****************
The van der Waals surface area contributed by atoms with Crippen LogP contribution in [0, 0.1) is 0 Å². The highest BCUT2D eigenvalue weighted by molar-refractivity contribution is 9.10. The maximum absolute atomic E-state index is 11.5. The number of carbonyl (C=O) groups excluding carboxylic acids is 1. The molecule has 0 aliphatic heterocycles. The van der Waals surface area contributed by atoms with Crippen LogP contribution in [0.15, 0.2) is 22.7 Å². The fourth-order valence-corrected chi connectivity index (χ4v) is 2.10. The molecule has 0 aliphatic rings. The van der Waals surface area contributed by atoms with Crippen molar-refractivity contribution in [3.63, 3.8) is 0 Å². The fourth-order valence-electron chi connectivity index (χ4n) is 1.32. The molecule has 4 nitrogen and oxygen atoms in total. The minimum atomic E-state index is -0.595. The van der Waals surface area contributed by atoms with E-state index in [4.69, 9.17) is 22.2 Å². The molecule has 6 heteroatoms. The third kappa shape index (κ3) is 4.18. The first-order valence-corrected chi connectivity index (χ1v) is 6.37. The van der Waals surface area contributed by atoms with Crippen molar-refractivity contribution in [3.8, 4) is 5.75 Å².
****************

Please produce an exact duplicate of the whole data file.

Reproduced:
The van der Waals surface area contributed by atoms with Crippen LogP contribution in [0, 0.1) is 0 Å². The highest BCUT2D eigenvalue weighted by molar-refractivity contribution is 9.10. The maximum absolute atomic E-state index is 11.5. The number of carbonyl (C=O) groups excluding carboxylic acids is 1. The molecule has 0 aliphatic heterocycles. The van der Waals surface area contributed by atoms with Crippen LogP contribution in [0.15, 0.2) is 22.7 Å². The fourth-order valence-corrected chi connectivity index (χ4v) is 2.10. The molecule has 0 aliphatic rings. The van der Waals surface area contributed by atoms with Crippen molar-refractivity contribution in [3.63, 3.8) is 0 Å². The fourth-order valence-electron chi connectivity index (χ4n) is 1.32. The molecule has 4 nitrogen and oxygen atoms in total. The minimum atomic E-state index is -0.595. The van der Waals surface area contributed by atoms with E-state index in [4.69, 9.17) is 22.2 Å². The molecule has 6 heteroatoms. The third kappa shape index (κ3) is 4.18. The first-order valence-corrected chi connectivity index (χ1v) is 6.37. The van der Waals surface area contributed by atoms with Crippen molar-refractivity contribution in [3.8, 4) is 5.75 Å².